Jayne Mansfield visited the hotel in 1967 whilst she was appearing at the Batley Variety Club. For years many stars who were playing the northern clubs and theatres have stayed at Holdsworth House including: The Small Faces, Cilla Black, Cliff Richards, The Searchers, Victoria Wood, Rudolph Nureyev, Bill Connolly, REM, Dave Stewart, Jamie Oliver and the late Maharaja of Baroda, on old friend of Freddie Pearson.
Rita Pearson died in 1981 and Freddie in 1989. The name was changed to Holdsworth House Hotel and Restaurant to better reflect the character of the business and continues in the hands of their daughters.
The cross on the east gable is of particular interest. This cross denotes that at some distant time the estate was in the hands of the ancient Order of the Knights of St John of Jerusalem. Such properties had to display the cross or be fined until it was replaced. Estates in the order contributed to the welfare of the Crusaders and houses bearing this ornament were said to be ’under the cross’.
There is a great deal of fine oak furniture which was purchased by the Pearsons in the 1960’s when it was not so fashionable and Freddie thought he had be robbed if he paid more than £5 for one of the fine carved chairs which are still used in the restaurant.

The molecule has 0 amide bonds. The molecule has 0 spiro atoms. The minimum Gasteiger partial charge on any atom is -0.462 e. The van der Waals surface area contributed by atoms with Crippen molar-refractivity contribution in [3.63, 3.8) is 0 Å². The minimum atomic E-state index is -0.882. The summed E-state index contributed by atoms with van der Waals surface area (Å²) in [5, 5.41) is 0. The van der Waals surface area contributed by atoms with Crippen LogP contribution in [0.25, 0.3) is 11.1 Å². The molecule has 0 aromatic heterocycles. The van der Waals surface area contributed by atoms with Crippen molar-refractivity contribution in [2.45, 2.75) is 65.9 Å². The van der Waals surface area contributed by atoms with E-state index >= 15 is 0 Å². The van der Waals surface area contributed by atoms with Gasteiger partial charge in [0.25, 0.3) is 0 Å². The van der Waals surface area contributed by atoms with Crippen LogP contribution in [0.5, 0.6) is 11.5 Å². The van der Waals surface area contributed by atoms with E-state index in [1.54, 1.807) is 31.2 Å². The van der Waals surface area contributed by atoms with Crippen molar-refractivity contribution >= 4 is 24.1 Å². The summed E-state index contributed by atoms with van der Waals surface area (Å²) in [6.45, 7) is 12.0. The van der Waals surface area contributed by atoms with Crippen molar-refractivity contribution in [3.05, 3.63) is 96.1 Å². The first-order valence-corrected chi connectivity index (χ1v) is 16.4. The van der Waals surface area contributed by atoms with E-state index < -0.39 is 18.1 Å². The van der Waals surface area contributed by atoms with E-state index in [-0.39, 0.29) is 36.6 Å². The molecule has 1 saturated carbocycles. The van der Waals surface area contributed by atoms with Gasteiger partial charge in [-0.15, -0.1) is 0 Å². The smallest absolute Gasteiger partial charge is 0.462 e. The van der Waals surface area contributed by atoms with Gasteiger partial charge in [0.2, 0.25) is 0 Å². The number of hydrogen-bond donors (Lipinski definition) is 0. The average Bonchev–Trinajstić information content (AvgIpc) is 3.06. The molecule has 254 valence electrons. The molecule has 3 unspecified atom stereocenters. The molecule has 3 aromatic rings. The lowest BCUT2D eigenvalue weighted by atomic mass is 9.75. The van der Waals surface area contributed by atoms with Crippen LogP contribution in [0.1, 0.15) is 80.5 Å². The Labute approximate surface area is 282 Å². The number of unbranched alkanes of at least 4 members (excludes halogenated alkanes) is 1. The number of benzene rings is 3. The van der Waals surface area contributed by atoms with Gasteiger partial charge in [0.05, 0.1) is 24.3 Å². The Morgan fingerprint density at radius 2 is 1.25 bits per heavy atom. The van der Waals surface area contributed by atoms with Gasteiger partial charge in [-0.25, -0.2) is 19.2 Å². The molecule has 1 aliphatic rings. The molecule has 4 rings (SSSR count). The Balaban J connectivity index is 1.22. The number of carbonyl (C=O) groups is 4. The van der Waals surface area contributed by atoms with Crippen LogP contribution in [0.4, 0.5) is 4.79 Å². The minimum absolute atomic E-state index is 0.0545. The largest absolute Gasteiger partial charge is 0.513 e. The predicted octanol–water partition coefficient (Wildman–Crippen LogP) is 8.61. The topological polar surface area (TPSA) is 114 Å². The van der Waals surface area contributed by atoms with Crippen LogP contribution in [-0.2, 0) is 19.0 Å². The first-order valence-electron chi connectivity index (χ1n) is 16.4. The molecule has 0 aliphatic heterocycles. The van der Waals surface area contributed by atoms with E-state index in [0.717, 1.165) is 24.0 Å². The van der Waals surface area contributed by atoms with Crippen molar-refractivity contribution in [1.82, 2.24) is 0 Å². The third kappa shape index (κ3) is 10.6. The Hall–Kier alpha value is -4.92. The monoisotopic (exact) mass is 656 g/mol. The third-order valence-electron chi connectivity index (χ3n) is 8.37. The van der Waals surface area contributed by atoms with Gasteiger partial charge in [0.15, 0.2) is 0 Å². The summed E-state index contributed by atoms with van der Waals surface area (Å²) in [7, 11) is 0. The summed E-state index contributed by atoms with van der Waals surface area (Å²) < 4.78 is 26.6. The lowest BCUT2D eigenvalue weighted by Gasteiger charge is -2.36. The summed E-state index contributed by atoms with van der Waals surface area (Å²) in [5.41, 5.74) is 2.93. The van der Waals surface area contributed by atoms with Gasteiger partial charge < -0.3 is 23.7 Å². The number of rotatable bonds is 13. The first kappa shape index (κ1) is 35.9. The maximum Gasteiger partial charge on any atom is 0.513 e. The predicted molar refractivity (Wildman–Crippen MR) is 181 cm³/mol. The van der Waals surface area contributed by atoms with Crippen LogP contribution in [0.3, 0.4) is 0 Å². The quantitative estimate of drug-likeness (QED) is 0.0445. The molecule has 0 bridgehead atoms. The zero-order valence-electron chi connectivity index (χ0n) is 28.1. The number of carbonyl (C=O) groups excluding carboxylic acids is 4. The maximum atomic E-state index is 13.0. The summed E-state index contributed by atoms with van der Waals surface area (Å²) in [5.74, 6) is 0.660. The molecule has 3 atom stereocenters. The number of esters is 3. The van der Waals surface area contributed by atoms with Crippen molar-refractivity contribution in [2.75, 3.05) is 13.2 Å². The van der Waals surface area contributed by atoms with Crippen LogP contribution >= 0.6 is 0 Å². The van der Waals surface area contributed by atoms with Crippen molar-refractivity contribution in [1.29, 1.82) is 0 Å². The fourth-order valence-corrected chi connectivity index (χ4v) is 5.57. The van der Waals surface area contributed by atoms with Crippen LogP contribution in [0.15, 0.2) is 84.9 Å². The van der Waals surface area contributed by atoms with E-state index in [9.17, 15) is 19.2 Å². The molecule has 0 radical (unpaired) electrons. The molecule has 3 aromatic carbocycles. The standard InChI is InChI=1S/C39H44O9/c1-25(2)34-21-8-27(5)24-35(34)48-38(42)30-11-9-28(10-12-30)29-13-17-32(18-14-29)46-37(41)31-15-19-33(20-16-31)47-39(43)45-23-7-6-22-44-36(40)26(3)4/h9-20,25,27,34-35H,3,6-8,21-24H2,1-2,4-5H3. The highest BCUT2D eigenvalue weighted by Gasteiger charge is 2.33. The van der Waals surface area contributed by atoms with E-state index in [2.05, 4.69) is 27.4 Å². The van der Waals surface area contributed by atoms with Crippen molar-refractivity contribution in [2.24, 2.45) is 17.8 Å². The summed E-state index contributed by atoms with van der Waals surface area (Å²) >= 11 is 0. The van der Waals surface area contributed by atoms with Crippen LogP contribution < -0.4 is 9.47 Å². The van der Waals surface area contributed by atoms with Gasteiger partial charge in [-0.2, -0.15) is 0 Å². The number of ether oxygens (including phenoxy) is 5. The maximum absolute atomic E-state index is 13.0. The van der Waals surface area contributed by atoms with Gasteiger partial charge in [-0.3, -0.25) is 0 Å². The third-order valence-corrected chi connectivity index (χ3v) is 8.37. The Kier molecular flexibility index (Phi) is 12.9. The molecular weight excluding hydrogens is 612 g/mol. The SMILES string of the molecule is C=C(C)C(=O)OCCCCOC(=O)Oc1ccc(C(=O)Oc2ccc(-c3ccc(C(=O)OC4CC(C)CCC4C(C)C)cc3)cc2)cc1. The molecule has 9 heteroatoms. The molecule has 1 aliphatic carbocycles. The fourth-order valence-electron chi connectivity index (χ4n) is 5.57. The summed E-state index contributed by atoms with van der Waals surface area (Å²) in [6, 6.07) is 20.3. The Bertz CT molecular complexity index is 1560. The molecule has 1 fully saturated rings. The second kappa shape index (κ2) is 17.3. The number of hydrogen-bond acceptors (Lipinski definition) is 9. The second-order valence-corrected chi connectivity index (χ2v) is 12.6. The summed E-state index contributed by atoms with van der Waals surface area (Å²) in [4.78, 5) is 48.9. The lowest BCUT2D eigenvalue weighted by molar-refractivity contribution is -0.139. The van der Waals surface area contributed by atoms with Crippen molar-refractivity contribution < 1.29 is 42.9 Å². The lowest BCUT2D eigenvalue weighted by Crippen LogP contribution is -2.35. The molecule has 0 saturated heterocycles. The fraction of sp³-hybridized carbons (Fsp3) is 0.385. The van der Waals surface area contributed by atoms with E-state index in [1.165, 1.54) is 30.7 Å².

At the top of the stairs on the right are three wig cupboards set into the wall which probably date from the early 18th century – their purpose is self-explanatory.
The Witches Cupboard in the Mullioned Room was also bought from Maurice Godstone of Bakewell, a well known antique dealer, who supplied most of the oak furniture. Rita Pearson found one half in his storeroom and the other door being used by a builder as a board for mixing cement. It dates from the 18th century and the symbols are Masonic.
The delightful four gabled Gazebo at the corner of the sunken garden was probably built a little later than the house and there are several suggestions as to its original use. It was either built simply as a summerhouse or a gatekeeper’s house but it could also have been an oratory (small private chapel). There is a legend that a tunnel ran from the main house to the Gazebo and was used during times of religious persecution. There may well have been a ’priest hole’ behind one of the fireplaces in the main house. The two weeping ash trees in the front garden were planted by Miss Wadsworth in 1821.
Over the years there have been several sightings of ’ghosts’ most frequently in the Ayrton Room which was originally the main bedchamber of the house. However, when Derek Acorah, the television psychic, stayed recently he did not pick up any signs that the house was haunted.
To commemorate our 35th anniversary it was decided to restore the period gardens at the front to the house. The design was taken from John Parkinson’s book ‘A garden of Pleasant Flowers’ published in 1629 and the planting includes many contemporary flowers and shrubs. A local junior school put together a time capsule which was buried beneath the sun dial.